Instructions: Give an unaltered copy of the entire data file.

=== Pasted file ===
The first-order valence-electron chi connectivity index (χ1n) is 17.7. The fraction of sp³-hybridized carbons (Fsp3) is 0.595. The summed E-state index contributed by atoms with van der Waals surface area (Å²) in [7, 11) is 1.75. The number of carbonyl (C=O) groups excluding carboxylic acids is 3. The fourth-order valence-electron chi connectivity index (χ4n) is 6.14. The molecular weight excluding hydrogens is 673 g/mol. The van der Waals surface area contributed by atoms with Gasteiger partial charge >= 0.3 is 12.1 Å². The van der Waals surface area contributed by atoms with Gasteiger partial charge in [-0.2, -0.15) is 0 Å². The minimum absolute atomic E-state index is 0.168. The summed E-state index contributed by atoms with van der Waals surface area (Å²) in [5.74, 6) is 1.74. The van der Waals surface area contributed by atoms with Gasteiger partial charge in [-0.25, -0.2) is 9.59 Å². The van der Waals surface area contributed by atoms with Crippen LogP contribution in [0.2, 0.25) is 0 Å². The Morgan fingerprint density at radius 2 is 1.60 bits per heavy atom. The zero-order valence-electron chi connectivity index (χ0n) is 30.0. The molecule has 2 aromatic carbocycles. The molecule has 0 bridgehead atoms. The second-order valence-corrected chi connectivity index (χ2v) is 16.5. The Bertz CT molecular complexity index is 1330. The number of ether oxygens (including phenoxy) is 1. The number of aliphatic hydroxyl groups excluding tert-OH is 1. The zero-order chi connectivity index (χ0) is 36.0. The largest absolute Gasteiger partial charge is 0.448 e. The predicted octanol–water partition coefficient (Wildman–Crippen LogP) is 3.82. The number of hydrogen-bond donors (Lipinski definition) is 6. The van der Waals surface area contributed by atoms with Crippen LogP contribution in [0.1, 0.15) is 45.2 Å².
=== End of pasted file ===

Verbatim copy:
The first-order valence-electron chi connectivity index (χ1n) is 17.7. The fraction of sp³-hybridized carbons (Fsp3) is 0.595. The summed E-state index contributed by atoms with van der Waals surface area (Å²) in [7, 11) is 1.75. The number of carbonyl (C=O) groups excluding carboxylic acids is 3. The fourth-order valence-electron chi connectivity index (χ4n) is 6.14. The molecular weight excluding hydrogens is 673 g/mol. The van der Waals surface area contributed by atoms with Gasteiger partial charge >= 0.3 is 12.1 Å². The van der Waals surface area contributed by atoms with Gasteiger partial charge in [-0.2, -0.15) is 0 Å². The minimum absolute atomic E-state index is 0.168. The summed E-state index contributed by atoms with van der Waals surface area (Å²) in [5.74, 6) is 1.74. The van der Waals surface area contributed by atoms with Gasteiger partial charge in [-0.25, -0.2) is 9.59 Å². The van der Waals surface area contributed by atoms with Crippen LogP contribution in [0.2, 0.25) is 0 Å². The Morgan fingerprint density at radius 2 is 1.60 bits per heavy atom. The zero-order valence-electron chi connectivity index (χ0n) is 30.0. The molecule has 2 aromatic carbocycles. The molecule has 0 bridgehead atoms. The second-order valence-corrected chi connectivity index (χ2v) is 16.5. The Bertz CT molecular complexity index is 1330. The number of ether oxygens (including phenoxy) is 1. The number of aliphatic hydroxyl groups excluding tert-OH is 1. The zero-order chi connectivity index (χ0) is 36.0. The largest absolute Gasteiger partial charge is 0.448 e. The predicted octanol–water partition coefficient (Wildman–Crippen LogP) is 3.82. The number of hydrogen-bond donors (Lipinski definition) is 6. The van der Waals surface area contributed by atoms with Crippen LogP contribution in [0.1, 0.15) is 45.2 Å².